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Figure 3. Enrichment factor (EF) and standard error for soil NO3–N and soil inorganic N (TIN) following row establishment as a function of band herbicide (K) or zone till (T) row establishment and zone (row or interrow). Columns with the same letter are not significantly different at p ≤ 0.05.
Figure 3. Enrichment factor (EF) and standard error for soil NO3–N and soil inorganic N (TIN) following row establishment as a function of band herbicide (K) or zone till (T) row establishment and zone (row or interrow). Columns with the same letter are not significantly different at p ≤ 0.05.
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Table 1. Chronological clover suppression management by management system.
Table 1. Chronological clover suppression management by management system.
TreatmentMowedResidueRow ManagementChemical Suppression
Date29 May31 May4 June22 June
ControlNo-NoneNo
K/RmYesRemovedBand-killYes
T/RmZone-till
K/RtReturnedBand-kill
T/RtZone-till
Table 2. Treatment means and significance of soil N pools post residue management prior to row establishment.
Table 2. Treatment means and significance of soil N pools post residue management prior to row establishment.
FactorTime Integration* EFs
NO3–NNH4–NTINNO3–NNH4–NTIN
----g N m−2 * d------------EF, %--------
System
‡ Control4.6b†3.17.7b
§ Rt9.5a5.014.5a222161194
|| Rm7.3ab4.311.5a162135151
Significancep-value
0.0380.1290.0150.2490.3800.259
† Within a column means followed by the same letter are not significantly different at p ≤ 0.05. * Enrichment factor of measured N variables. ‡ Unmanaged clover. § Residue returned after mowing. || Residue removed after mowing.
Table 3. Treatment means and significance of N pools following row management.
Table 3. Treatment means and significance of N pools following row management.
Fixed EffectNO3–NNH4–NTINNH3–N
--------* EF, %--------
Row management (Rw)
 ‡ K268b†125218b146
 § T429a103320a144
Residue management (Rs)
 │ Rt35798270151
 || Rm340130268138
Zone (Z)
 Interrow193b140175b120b
 Row504a88363a170a
Significancep-value
 Rw0.0010.5350.0050.881
 Rs0.5780.3770.9540.369
 Rw × Rs0.1440.7870.2180.140
 Z<0.0010.161<0.0010.006
 Rw × Z<0.0010.340<0.0010.476
 Rs × Z0.4520.3840.3780.280
 Rw × Rs × Z0.9380.6490.7490.475
† Within a column for a given fixed effect, means followed by the same letter are not significantly different at p ≤ 0.05. * Enrichment factor of measured N variables. ‡ Banded herbicide row establishment. § Zone tillage row establishment. │ Residue returned after mowing. || Residue removed after mowing.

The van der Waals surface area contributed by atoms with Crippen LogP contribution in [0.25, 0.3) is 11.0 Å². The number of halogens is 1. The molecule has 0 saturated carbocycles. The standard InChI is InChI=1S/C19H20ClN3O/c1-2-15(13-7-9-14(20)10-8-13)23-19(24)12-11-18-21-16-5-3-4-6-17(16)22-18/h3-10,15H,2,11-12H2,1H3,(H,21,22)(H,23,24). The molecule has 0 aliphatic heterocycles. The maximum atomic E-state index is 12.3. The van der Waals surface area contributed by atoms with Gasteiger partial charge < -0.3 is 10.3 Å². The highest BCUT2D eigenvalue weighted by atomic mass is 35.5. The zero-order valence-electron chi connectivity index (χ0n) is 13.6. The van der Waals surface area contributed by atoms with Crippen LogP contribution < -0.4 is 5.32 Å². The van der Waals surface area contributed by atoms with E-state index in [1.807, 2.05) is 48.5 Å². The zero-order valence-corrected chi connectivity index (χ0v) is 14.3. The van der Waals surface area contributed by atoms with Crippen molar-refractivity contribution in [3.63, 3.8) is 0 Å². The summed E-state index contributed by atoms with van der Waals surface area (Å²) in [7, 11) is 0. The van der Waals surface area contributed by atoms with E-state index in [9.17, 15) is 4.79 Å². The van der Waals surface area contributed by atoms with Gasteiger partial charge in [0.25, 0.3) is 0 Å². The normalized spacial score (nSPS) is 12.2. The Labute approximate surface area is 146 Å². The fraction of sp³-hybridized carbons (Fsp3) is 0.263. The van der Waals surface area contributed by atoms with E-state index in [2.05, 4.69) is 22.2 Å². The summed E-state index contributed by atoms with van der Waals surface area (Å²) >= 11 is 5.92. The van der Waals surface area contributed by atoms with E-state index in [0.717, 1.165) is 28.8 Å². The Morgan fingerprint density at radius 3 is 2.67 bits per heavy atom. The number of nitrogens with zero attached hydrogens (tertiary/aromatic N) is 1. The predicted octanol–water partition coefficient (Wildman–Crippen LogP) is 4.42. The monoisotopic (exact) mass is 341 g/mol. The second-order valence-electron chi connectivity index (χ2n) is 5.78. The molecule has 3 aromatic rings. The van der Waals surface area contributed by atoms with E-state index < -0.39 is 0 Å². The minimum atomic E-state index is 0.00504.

Table 4. Treatment means and significance of soil and gaseous N pools over the entire sampling period. Clover biomass and biomass-N are from the 28 June sampling.
Table 4. Treatment means and significance of soil and gaseous N pools over the entire sampling period. Clover biomass and biomass-N are from the 28 June sampling.
Fixed EffectN2O–NNH3–NNO3–NNH4–NTINBiomassBiomass-N
--------* EF, %--------Mg ha−1kg N ha−1
Row management (Rw)
 ‡ K423144220b†116179b1.647.3
 § T376151304a110229a1.945.3
Residue management (Rs)
 │ Rt3491562681052051.947.7
 || Rm4501392561212031.645.0
Significancep-value
 Rw0.5940.5070.0020.7650.0030.3390.789
 Rs0.2720.1490.4950.4860.8500.3050.724
 Rw × Rs0.8100.1020.1000.6900.0820.8520.887
† Within a column for a given fixed effect, means followed by the same letter are not significantly different at p ≤ 0.05. * Enrichment factor of measured N variables. ‡ Banded herbicide row establishment. § Zone tillage row establishment. │ Residue returned after mowing. || Residue removed after mowing.
Table 5. Treatment means and significance of N emission over the entire sampling period.
Table 5. Treatment means and significance of N emission over the entire sampling period.
Fixed EffectN2O–NNH3–N
kg ha–1
System
 † Control0.650.64
 ‡ K/ │Rt2.120.81
 K/ || Rm2.590.86
 § T/Rt1.760.97
 T/Rm2.090.75
Significancep-value
 System0.0600.274
† Unmanaged clover. ‡ Banded herbicide row establishment. § Zone tillage row establishment. │ Residue returned after mowing. || Residue removed after mowing.